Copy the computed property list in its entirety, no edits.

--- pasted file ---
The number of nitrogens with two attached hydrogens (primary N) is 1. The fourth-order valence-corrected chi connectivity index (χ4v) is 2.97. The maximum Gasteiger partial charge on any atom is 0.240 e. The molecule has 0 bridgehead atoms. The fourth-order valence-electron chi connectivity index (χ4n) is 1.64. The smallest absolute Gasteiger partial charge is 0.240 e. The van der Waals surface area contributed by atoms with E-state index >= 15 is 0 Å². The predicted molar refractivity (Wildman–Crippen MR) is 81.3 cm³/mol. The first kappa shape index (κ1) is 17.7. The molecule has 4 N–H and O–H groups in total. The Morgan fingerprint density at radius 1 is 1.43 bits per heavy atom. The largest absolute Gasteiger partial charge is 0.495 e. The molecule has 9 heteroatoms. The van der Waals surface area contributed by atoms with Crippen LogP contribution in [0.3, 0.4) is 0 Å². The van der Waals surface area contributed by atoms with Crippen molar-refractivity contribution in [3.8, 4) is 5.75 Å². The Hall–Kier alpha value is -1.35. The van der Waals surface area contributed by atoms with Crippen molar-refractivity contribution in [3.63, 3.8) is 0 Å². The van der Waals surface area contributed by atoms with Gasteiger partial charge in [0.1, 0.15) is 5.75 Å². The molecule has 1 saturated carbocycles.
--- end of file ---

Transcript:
The number of nitrogens with two attached hydrogens (primary N) is 1. The fourth-order valence-corrected chi connectivity index (χ4v) is 2.97. The maximum Gasteiger partial charge on any atom is 0.240 e. The molecule has 0 bridgehead atoms. The fourth-order valence-electron chi connectivity index (χ4n) is 1.64. The smallest absolute Gasteiger partial charge is 0.240 e. The van der Waals surface area contributed by atoms with E-state index >= 15 is 0 Å². The predicted molar refractivity (Wildman–Crippen MR) is 81.3 cm³/mol. The first kappa shape index (κ1) is 17.7. The molecule has 4 N–H and O–H groups in total. The Morgan fingerprint density at radius 1 is 1.43 bits per heavy atom. The largest absolute Gasteiger partial charge is 0.495 e. The molecule has 9 heteroatoms. The van der Waals surface area contributed by atoms with Crippen LogP contribution in [0.3, 0.4) is 0 Å². The van der Waals surface area contributed by atoms with Crippen molar-refractivity contribution in [3.8, 4) is 5.75 Å². The Hall–Kier alpha value is -1.35. The van der Waals surface area contributed by atoms with Crippen molar-refractivity contribution in [3.63, 3.8) is 0 Å². The van der Waals surface area contributed by atoms with Gasteiger partial charge in [0.1, 0.15) is 5.75 Å². The molecule has 1 saturated carbocycles.